Candace Cameron Bure's Struggle to Get Healthy


candace-cameron-full-house
Mikel Healey
Candace Cameron Bure, 34, best known for her role as DJ Tanner on the sitcom Full House, struggled with bulimia after the show's eight-year run ended. Moving from California to Montreal to live with her husband, hockey player Valeri Bure, was a life-altering experience, and she sought comfort and fulfillment in food. Now, 15 years later, Cameron Bure has a healthy relationship with food and fitness, and has never felt better. Her story and inspirational strategies from her new book, Reshaping It All: Motivation for Physical and Spiritual Fitness, stress the importance of spirituality and understanding to living a well-rounded, healthy life. Today she lives in Los Angeles with Valeri and their three children, Natasha, Lev, and Maksim. She stars in Make It or Break It, whose third season premiered March 28. She also appears alongside David James Elliott in the upcoming TV film Truth Be Told, premiering April 16 on Fox.

Struggling with bulimia
I didn't have an eating disorder when I was on Full House. My unhealthy relationship with food had nothing to do with physical insecurities, but emotional issues I was struggling with after getting married, moving to a new city, and no longer working. Almost every element of my life had radically changed. I was happy to be a newlywed and to be at home, but my husband traveled a lot and I found myself very lonely at times. I turned to food as a comforter. Like anyone struggling with an eating disorder, it easily took over. I felt out of control, like I wasn't the one making choices. At my worst, binging and purging felt like an automatic response to the emotions I was feeling. Somehow, it made me feel like I was able to regain control.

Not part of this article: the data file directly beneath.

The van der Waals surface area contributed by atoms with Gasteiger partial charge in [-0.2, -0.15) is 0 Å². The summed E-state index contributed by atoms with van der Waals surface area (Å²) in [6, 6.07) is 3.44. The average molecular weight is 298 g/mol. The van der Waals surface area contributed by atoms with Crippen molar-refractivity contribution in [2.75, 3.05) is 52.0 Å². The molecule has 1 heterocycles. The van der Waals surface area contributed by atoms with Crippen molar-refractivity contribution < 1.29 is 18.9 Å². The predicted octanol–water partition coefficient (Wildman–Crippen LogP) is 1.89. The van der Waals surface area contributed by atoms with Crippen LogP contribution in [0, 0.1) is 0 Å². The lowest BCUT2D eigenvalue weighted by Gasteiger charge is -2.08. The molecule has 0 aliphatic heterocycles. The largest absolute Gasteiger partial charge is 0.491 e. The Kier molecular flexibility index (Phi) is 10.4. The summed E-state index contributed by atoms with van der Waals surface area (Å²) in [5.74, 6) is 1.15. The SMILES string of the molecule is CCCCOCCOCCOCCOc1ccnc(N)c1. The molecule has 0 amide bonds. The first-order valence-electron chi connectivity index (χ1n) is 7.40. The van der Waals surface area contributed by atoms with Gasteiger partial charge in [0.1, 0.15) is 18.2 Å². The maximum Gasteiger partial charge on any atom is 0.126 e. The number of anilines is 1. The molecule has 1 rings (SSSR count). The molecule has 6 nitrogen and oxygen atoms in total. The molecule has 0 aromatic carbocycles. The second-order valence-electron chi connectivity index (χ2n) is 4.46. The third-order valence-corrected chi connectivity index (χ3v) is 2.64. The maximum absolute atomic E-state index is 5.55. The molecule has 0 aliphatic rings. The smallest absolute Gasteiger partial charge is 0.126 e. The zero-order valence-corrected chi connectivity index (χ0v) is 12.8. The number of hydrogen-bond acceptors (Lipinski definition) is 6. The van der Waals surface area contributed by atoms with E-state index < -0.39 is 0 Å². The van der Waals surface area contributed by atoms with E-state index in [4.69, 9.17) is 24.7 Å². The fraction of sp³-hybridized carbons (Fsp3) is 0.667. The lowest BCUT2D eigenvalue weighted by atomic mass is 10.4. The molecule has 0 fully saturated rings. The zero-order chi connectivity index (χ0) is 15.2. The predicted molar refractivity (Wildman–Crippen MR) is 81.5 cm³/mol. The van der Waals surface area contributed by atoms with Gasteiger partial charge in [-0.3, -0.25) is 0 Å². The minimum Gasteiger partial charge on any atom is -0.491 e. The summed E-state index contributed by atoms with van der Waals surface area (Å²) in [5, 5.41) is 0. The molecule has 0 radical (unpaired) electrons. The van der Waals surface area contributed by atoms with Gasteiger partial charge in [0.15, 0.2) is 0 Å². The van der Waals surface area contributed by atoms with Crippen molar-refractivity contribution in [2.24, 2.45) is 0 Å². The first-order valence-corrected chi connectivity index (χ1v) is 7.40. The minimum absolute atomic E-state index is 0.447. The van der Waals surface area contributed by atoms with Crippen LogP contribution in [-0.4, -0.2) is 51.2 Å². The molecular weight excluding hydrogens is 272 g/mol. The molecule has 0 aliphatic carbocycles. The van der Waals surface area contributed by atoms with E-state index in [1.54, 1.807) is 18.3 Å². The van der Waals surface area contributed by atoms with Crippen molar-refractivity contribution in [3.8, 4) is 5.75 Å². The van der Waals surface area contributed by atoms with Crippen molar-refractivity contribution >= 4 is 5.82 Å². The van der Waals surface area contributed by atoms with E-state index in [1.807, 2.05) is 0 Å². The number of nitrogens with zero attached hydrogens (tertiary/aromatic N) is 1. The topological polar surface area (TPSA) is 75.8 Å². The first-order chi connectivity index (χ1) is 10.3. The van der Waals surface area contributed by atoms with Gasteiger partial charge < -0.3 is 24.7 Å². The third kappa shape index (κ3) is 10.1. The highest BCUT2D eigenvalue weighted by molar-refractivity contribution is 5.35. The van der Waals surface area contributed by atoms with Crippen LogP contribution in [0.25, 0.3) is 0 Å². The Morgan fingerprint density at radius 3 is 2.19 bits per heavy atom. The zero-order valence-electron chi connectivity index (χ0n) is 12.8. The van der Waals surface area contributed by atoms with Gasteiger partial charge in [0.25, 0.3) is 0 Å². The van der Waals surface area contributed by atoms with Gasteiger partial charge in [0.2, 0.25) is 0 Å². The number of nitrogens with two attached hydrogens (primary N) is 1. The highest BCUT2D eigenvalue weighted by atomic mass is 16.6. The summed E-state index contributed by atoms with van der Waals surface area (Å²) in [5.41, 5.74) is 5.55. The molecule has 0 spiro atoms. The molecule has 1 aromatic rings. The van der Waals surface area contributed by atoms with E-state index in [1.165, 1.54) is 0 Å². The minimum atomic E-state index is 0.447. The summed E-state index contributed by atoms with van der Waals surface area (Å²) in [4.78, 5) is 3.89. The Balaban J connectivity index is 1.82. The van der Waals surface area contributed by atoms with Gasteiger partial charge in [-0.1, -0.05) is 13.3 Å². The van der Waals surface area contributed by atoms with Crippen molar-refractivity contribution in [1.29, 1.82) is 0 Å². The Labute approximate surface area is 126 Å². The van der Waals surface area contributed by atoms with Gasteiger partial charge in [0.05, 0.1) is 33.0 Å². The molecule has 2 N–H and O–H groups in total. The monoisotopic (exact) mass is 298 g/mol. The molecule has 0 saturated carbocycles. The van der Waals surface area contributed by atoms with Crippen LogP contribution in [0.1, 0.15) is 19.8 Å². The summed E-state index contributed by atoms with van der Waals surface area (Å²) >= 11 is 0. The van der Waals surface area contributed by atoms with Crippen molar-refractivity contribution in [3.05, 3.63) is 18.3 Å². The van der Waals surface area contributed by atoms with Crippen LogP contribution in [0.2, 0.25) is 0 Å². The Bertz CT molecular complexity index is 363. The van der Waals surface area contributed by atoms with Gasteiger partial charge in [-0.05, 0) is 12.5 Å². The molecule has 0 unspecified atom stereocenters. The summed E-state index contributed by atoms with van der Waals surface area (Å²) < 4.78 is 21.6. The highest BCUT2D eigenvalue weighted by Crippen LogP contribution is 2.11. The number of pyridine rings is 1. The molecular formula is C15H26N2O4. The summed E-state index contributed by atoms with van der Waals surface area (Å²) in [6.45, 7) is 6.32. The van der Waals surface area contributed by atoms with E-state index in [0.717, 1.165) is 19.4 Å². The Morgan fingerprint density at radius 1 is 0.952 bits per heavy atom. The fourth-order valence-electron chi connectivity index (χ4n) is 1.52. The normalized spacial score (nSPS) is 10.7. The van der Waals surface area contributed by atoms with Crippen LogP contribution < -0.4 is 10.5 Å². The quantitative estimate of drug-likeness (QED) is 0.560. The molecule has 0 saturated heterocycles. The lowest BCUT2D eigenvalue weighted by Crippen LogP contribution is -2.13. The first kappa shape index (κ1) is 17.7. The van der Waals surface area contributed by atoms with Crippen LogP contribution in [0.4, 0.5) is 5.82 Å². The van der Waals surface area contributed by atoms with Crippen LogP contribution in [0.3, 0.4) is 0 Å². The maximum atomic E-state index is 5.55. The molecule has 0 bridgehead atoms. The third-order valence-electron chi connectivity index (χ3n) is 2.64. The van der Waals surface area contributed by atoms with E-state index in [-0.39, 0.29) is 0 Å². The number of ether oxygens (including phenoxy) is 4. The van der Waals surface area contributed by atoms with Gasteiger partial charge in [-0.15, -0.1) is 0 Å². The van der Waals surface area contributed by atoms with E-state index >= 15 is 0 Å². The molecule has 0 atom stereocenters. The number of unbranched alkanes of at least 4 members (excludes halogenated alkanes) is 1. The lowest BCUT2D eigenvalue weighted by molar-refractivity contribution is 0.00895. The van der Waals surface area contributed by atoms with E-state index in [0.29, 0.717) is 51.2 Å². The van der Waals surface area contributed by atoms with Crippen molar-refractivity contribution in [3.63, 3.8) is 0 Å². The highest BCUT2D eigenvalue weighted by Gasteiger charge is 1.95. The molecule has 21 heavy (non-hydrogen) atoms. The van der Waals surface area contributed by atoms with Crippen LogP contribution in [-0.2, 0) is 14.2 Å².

Overcoming her eating disorder
I didn't go through treatment to get help, but experienced two major turning points before I began to change my ways. The first time, I was caught purging. The shame and humiliation of being caught forced me to quit. It was such an embarrassing thing to go through and really stopped me in my tracks. I felt like I was dishonoring and displeasing the people around me. I didn't necessarily understand how unhealthy my actions were. A few years later, I had a relapse. That was the actual turning point for me because I finally realized that I was using food as a comforter. Every time something was tough in my life, I was turning to food instead of God. When my relationship with God became strong, I realized how I was filling voids in my life with food.


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As told to: Ashlee Davis
Last Updated: March 31, 2011

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